At Junkyard Training, our trainers, our facility, and our recovery services are all designed to help you feel and perform your best. Those two things are the most important things. But it is impossible to be in the health and fitness sphere without coming into contact with the ideals of diet culture.
Diet culture is a set of beliefs that in its essence equates thinness to fitness and only believes that one type of body can be healthy. It touts lies about nutrition and spreads fear of certain foods. Because it places morality on foods with some foods being “good” and some being “bad”, it has led many to disordered eating. So, what exactly are some lies that diet culture wants you to believe?
There is a lot of fear mongering when it comes to carbs in the wellness community. Wellness influencers want you to believe that the only way to lose weight and stay fit is to limit your carb intake. The truth is, though, that carbs do not inherently cause you to gain weight. In fact, carbs are a necessary fuel source. Carbs give your body the energy it needs to push harder and reach PR’s. Of course, everything in moderation. Can an over consumption of carbs cause you to gain weight? Of course. But a healthy amount of carbs actually plays a major role in helping our bodies feel satisfied and as a result, they can help stave off hunger and reduce the urge to overeat.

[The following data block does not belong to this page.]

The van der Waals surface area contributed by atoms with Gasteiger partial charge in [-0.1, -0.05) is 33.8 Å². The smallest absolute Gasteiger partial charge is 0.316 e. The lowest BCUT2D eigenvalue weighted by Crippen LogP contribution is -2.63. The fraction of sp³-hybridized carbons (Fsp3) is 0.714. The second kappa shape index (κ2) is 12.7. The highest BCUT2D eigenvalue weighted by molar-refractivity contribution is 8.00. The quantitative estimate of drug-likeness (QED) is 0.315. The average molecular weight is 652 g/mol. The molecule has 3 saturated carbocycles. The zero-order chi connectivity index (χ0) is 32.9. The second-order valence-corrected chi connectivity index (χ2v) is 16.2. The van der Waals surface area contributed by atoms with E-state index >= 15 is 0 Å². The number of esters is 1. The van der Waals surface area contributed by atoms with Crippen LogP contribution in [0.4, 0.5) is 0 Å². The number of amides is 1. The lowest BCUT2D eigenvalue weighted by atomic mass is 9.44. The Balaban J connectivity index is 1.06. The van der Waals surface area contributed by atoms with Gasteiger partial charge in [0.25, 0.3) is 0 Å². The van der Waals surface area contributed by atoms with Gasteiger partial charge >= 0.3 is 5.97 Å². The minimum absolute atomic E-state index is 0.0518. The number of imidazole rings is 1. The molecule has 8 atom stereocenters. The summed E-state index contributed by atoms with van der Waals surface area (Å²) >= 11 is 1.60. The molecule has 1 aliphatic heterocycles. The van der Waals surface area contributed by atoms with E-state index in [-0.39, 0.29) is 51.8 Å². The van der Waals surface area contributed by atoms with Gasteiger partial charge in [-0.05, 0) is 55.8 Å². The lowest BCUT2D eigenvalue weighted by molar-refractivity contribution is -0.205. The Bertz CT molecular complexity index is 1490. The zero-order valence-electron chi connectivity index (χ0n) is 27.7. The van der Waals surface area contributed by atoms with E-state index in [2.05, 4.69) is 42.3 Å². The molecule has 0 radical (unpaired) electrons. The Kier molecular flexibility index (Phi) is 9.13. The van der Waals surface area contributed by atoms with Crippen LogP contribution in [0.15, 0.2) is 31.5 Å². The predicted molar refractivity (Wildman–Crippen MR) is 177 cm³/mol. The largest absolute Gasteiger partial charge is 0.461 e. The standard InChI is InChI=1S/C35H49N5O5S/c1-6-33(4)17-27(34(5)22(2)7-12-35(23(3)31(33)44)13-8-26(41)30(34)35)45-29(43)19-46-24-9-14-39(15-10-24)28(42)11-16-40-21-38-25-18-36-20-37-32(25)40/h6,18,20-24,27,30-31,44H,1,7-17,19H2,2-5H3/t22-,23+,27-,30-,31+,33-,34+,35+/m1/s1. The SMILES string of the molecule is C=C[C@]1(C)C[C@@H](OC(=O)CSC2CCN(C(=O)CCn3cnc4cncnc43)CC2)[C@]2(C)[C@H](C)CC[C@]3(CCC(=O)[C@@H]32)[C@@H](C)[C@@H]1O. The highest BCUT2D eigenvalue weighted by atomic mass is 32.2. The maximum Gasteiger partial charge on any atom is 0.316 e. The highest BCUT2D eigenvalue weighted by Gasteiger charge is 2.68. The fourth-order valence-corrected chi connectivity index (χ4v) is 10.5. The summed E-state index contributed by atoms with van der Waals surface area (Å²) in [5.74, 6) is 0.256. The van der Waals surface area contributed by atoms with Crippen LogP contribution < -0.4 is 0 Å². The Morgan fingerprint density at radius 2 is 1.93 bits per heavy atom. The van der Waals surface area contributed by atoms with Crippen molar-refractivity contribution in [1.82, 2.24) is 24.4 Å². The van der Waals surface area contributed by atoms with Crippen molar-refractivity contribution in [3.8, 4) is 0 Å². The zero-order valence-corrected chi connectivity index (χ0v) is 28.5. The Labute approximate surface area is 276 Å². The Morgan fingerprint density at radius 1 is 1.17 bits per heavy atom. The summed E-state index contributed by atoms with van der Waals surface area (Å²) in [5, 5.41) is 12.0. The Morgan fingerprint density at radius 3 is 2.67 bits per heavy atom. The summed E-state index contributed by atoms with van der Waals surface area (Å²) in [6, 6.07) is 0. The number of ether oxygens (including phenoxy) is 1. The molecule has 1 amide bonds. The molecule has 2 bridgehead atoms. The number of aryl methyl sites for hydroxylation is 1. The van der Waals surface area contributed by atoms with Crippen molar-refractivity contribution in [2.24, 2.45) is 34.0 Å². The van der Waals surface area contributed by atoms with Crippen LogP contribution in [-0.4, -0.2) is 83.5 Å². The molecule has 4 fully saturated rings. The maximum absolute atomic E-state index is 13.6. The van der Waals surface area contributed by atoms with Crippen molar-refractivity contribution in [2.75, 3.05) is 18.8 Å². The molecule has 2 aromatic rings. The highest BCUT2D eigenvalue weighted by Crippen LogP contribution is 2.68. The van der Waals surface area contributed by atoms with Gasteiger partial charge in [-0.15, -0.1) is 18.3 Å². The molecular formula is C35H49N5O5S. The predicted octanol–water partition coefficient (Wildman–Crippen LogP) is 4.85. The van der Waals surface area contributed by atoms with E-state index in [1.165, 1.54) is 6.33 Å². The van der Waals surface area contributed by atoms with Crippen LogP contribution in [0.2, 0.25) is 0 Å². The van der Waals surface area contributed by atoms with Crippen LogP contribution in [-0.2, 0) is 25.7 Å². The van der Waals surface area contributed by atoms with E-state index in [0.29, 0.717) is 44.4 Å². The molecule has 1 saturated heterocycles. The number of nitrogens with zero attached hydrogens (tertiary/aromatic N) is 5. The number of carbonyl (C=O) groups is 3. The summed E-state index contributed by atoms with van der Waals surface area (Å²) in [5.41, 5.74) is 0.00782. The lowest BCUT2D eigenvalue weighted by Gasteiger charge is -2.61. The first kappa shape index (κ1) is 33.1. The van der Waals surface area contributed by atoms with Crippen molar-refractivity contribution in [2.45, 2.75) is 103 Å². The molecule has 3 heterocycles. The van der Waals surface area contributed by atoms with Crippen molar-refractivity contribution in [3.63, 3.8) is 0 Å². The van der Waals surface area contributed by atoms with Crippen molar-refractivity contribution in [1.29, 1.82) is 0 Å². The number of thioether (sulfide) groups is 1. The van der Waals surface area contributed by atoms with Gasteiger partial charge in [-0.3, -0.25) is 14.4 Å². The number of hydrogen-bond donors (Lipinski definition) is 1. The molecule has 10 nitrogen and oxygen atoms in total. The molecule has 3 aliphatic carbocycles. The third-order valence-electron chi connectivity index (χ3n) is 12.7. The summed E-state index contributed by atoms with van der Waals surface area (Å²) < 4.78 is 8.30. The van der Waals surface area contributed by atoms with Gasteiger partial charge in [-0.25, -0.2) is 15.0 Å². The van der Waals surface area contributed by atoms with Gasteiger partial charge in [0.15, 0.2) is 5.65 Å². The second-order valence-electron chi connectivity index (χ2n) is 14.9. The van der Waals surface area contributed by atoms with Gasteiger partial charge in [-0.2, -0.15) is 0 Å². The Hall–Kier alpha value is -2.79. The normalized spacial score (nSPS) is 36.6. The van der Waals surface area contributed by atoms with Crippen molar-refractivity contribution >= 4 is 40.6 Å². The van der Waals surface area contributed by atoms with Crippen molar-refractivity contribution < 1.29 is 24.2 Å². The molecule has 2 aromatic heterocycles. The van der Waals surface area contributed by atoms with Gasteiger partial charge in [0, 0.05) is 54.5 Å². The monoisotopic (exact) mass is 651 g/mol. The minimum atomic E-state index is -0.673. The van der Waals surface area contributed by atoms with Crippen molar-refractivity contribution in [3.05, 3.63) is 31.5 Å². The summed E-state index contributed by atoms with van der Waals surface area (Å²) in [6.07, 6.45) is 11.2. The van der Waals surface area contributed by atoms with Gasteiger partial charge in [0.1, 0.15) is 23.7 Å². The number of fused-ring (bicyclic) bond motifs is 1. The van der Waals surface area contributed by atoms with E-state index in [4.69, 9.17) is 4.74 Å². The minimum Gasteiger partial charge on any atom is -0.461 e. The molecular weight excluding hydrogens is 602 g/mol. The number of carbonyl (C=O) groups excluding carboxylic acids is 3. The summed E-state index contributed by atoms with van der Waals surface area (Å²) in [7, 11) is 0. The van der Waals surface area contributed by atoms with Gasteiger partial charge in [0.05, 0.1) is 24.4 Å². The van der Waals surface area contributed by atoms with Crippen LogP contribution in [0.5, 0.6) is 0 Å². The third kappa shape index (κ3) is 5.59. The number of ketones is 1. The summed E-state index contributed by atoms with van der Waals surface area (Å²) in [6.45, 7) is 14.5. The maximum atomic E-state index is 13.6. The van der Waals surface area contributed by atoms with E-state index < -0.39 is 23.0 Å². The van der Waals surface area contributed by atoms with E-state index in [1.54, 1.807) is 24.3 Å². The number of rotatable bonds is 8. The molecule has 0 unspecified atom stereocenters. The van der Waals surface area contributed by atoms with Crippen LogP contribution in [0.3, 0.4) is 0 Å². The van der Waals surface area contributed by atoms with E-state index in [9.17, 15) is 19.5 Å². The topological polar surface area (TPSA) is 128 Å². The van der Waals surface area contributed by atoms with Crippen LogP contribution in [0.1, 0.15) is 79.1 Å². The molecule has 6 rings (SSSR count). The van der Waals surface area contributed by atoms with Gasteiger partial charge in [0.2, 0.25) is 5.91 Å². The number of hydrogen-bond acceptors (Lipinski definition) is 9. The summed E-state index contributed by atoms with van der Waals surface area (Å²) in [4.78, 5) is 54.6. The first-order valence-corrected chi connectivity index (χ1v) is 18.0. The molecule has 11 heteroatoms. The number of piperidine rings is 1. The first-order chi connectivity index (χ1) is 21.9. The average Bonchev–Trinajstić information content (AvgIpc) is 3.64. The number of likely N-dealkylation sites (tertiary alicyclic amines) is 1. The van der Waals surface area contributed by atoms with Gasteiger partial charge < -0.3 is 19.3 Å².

Diet culture messages are very black and white and absolute. And another one of their “bad” foods is sugar. It has been well researched that an excess of sugar can lead to negative effects on the body, but sugar in moderation is a perfectly acceptable source of energy and just enjoyment. There are so many forms that sugar can take but all sugar gets converted the same way so that your body can use it. So whether it is honey, agave, or white sugar, when consumed in moderation these things will not hold you back from your fitness goals.
Foods are not “good” or “bad”. Food does not have moral value. But “clean” is a term that is often used by wellness influencers today. What does “clean” food even look like? There’s no true definition. It is different to everyone that uses it. Instead of assigning foods moral values, we should focus on how food makes us feel. Is it nutritious? Does it help you work harder in the gym? Does it make you feel good? Is it comforting? Does it bring you joy? It is important for a diet to be varied, to fuel you, but also to make you happy. Food is a large source of enjoyment and it helps us feel connected to others when we eat together. It is more than just one thing.
There are more beliefs than the ones we've mentioned today that are woven into diet culture, these are just a few of the most common ones. Don’t let diet culture get in your head. See these messages for what they really are; lies.